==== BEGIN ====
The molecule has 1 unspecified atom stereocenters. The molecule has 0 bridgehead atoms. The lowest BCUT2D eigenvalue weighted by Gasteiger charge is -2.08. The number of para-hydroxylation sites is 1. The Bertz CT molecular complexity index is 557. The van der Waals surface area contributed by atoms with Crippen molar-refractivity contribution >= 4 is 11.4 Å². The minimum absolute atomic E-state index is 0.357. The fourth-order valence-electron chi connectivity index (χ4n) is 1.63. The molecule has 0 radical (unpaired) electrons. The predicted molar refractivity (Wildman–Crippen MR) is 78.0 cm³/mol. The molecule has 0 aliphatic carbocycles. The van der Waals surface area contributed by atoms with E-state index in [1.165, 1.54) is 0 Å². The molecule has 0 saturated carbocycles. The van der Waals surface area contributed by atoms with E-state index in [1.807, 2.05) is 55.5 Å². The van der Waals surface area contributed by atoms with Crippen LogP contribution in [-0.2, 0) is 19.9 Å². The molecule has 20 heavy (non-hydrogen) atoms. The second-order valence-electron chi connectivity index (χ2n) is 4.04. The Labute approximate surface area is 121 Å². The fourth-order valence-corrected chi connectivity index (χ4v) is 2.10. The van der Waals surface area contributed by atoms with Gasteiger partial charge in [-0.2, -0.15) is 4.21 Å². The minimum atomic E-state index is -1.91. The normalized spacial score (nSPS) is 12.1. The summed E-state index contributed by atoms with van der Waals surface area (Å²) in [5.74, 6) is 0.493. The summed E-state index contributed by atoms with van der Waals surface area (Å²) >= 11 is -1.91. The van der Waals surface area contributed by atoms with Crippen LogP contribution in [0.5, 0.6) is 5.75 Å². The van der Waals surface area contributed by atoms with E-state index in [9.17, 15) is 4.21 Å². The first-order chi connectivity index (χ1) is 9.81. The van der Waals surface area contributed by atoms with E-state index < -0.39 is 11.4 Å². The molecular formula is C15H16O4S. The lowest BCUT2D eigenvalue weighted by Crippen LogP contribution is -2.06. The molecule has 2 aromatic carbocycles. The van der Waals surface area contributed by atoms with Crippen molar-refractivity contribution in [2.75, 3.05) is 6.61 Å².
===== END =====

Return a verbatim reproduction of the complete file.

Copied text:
The molecule has 1 unspecified atom stereocenters. The molecule has 0 bridgehead atoms. The lowest BCUT2D eigenvalue weighted by Gasteiger charge is -2.08. The number of para-hydroxylation sites is 1. The Bertz CT molecular complexity index is 557. The van der Waals surface area contributed by atoms with Crippen molar-refractivity contribution >= 4 is 11.4 Å². The minimum absolute atomic E-state index is 0.357. The fourth-order valence-electron chi connectivity index (χ4n) is 1.63. The molecule has 0 radical (unpaired) electrons. The predicted molar refractivity (Wildman–Crippen MR) is 78.0 cm³/mol. The molecule has 0 aliphatic carbocycles. The van der Waals surface area contributed by atoms with E-state index in [1.165, 1.54) is 0 Å². The molecule has 0 saturated carbocycles. The van der Waals surface area contributed by atoms with E-state index in [1.807, 2.05) is 55.5 Å². The van der Waals surface area contributed by atoms with Crippen LogP contribution in [-0.2, 0) is 19.9 Å². The molecule has 20 heavy (non-hydrogen) atoms. The second-order valence-electron chi connectivity index (χ2n) is 4.04. The Labute approximate surface area is 121 Å². The fourth-order valence-corrected chi connectivity index (χ4v) is 2.10. The van der Waals surface area contributed by atoms with Gasteiger partial charge in [-0.2, -0.15) is 4.21 Å². The minimum atomic E-state index is -1.91. The normalized spacial score (nSPS) is 12.1. The summed E-state index contributed by atoms with van der Waals surface area (Å²) in [5.74, 6) is 0.493. The summed E-state index contributed by atoms with van der Waals surface area (Å²) >= 11 is -1.91. The van der Waals surface area contributed by atoms with Crippen LogP contribution in [0.5, 0.6) is 5.75 Å². The van der Waals surface area contributed by atoms with E-state index in [9.17, 15) is 4.21 Å². The first-order chi connectivity index (χ1) is 9.81. The van der Waals surface area contributed by atoms with E-state index < -0.39 is 11.4 Å². The molecular formula is C15H16O4S. The lowest BCUT2D eigenvalue weighted by Crippen LogP contribution is -2.06. The molecule has 2 aromatic carbocycles. The van der Waals surface area contributed by atoms with Crippen molar-refractivity contribution in [2.75, 3.05) is 6.61 Å².